The judgment of Master Matthews in Lyons -v-Kerr-Robinson  EWHC 2137 (Ch) contains a cautionary tale for anyone proposing to use an alternative to solicitors to conduct their litigation. The defendant in this case used licensed conveyancers. Their charges were “extraordinary”; the conveyancers ceased practising leaving no-one with any practical means of redress.
“On any view this is a large number of hours, at a high rate of charge, even for a partner in a City law firm. For a barrister retained by a small firm of licensed conveyancers, even in the West End of London, it is remarkable. And, in the context of a dispute over an estate worth a few hundred thousand pounds at best, it is extraordinary.”
The defendant was defending an action in relation to her administration of an estate. She appointed a firm of litigators to act on her behalf in that litigation. It is important to note:
- The firm in question (Blueprint) had subsequently been closed down the Council of Licensed Conveyancers.
- The Council of Licensed Conveyancers had disclaimed any liability to indemnify the Estate. The losses took place in the course of probate and litigation work which Blueprint were not authorised to carry out.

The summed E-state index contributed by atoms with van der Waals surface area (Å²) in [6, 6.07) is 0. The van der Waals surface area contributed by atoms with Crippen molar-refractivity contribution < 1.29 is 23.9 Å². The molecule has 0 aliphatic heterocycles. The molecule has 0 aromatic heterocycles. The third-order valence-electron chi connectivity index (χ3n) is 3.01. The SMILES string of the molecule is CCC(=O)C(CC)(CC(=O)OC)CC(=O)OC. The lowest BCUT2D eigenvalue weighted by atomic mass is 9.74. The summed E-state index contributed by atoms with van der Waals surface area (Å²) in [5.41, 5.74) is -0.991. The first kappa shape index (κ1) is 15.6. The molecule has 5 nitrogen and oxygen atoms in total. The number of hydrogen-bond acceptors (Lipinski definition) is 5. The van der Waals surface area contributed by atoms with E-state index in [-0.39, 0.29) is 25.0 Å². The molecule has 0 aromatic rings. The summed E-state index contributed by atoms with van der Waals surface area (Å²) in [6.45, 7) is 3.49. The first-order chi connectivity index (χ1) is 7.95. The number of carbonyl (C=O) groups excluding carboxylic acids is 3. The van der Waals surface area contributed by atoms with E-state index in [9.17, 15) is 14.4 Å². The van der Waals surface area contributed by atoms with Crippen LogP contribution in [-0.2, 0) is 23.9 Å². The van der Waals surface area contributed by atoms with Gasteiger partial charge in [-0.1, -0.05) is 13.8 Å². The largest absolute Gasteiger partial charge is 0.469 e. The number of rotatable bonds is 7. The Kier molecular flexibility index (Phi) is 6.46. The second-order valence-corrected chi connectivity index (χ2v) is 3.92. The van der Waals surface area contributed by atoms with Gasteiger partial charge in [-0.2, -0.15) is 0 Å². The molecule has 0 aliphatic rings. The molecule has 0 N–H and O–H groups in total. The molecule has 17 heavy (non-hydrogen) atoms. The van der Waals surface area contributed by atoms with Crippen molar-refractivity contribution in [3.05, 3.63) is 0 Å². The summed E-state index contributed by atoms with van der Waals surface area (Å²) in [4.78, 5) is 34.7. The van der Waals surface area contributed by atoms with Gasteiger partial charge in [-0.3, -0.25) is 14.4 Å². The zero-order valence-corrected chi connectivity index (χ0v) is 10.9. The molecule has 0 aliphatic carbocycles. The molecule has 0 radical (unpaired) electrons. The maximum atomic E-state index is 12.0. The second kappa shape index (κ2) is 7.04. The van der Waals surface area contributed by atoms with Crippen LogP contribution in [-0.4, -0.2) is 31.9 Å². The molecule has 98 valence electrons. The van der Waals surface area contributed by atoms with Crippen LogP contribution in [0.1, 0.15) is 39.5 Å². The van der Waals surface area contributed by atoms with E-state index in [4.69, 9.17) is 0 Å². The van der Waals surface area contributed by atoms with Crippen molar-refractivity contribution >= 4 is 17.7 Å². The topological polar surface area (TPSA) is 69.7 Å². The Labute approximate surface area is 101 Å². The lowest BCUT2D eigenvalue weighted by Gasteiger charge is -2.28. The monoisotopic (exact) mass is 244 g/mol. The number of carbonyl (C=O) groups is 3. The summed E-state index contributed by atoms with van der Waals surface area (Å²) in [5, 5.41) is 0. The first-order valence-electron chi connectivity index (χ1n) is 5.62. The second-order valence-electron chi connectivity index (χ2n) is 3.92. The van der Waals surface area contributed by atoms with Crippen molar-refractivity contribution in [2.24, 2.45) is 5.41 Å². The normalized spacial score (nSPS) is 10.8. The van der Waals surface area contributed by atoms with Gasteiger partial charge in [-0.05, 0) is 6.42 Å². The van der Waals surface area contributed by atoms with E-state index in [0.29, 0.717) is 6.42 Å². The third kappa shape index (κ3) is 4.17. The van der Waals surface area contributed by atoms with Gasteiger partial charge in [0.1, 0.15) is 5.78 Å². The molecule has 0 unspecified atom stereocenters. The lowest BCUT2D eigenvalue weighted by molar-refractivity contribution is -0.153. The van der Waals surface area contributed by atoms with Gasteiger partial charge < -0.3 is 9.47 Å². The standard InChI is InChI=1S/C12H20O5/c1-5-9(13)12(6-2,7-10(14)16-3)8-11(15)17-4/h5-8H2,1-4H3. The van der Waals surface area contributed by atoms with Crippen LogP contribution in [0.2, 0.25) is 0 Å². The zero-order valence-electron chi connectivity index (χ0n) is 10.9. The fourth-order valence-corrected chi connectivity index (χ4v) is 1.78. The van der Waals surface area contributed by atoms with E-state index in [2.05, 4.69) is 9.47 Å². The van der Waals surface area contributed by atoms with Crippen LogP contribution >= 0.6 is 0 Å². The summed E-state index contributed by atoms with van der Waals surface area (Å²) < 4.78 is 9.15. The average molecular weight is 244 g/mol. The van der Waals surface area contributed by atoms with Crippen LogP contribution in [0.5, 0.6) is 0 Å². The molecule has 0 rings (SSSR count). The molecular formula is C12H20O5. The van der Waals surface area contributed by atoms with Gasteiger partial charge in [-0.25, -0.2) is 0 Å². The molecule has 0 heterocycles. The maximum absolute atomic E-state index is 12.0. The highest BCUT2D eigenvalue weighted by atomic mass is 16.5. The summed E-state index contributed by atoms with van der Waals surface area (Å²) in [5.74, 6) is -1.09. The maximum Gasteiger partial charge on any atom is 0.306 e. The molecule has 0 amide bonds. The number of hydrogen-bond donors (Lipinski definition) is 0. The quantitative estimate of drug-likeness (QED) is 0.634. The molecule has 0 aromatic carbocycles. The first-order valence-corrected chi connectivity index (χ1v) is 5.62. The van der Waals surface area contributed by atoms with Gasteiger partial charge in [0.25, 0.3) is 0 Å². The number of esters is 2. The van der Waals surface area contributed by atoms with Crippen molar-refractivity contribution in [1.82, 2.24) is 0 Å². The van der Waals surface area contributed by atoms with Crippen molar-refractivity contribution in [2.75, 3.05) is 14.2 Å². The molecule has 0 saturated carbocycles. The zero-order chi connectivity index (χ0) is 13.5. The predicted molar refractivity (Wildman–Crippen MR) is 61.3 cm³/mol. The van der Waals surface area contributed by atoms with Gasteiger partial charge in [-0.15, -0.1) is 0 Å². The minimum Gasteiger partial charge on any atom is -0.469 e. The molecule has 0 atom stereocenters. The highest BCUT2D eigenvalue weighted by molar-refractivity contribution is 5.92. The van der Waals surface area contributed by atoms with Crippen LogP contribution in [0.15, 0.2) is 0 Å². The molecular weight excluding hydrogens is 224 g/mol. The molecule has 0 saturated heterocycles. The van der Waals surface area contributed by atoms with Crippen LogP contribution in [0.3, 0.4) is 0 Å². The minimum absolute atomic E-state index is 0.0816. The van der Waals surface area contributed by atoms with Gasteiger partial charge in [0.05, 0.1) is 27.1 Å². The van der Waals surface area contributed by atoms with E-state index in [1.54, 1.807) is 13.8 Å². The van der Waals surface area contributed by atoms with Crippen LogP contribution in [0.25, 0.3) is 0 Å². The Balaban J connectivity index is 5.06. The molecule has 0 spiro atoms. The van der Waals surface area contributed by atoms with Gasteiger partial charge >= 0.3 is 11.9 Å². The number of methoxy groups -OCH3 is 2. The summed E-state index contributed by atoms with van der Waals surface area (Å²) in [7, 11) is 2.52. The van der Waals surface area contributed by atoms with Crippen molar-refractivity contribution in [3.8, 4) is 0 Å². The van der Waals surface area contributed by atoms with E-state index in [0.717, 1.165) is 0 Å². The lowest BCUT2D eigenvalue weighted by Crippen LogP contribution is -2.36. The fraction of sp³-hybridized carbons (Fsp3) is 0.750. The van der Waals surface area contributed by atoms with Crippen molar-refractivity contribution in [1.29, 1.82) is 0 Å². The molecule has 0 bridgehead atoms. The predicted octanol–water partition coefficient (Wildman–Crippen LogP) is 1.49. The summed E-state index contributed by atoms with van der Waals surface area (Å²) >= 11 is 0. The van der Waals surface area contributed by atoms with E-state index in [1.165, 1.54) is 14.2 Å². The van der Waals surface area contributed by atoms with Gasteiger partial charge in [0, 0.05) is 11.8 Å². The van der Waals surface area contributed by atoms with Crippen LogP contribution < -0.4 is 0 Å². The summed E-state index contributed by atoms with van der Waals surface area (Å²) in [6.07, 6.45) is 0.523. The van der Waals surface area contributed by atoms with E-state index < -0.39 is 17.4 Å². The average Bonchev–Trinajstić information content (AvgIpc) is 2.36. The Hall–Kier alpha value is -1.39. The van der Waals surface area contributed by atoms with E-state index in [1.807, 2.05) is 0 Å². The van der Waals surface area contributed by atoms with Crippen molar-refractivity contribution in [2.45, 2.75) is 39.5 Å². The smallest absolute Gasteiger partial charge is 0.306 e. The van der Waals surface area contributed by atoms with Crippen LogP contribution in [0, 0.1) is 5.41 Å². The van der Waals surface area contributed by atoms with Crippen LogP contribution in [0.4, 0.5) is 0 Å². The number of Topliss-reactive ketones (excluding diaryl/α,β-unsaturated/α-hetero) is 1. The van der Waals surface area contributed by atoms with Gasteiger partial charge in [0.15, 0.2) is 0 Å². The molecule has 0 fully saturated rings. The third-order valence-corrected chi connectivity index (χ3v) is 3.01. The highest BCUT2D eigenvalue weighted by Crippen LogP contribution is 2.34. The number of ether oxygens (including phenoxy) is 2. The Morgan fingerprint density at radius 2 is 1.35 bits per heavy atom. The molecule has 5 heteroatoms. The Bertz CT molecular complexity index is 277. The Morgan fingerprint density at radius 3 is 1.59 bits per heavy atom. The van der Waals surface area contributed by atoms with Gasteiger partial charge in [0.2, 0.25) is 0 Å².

However it is the scale of the charges that is surprising.
THE FEES INVOLVED
First I consider the two payments amounting to £86,765.12, paid to Blueprint on 28 March and 26 May 2012. Blueprint was a firm of licensed conveyancers, regulated and authorised to provide conveyancing services by the Council of Licensed Conveyancers. According to its headed notepaper in March 2012, it then had three directors, including Mr Shamiso Gondo, who was shown as possessing a law degree. Blueprint was not however authorised to carry out contentious probate work, nor to provide litigation services. Nevertheless, in relation to this case at least, it appears to have done both of these things. In his second witness statement (at ), Mr Gondo accepted that Blueprint could not conduct litigation, but relied on counsel authorised by the General Council of the Bar to do so.
The Defendant in her second witness statement, dated 17 February 2016, explained how she came to use Blueprint. When the Defendant was faced with these proceedings, she confided in a work colleague, who told her that her husband was a barrister. This was Samuel Okoronkwo. According to the Claimants he was not then in fact a barrister in private practice, but employed by a company called Capstone Sports Management Limited (see John Bay’s first witness statement, ). If that is right, then he would not have been able to appear in court on behalf of anyone other than Capstone. Be that as it may, Mr Okoronkwo referred the Defendant to Blueprint, with which he appeared to be connected. In her evidence the Defendant said (at ) that he was “listed as personnel in the client care letter I was sent”. I refer further to this below. And, as will be seen shortly, his time was charged for by Blueprint as one of its fee-earners.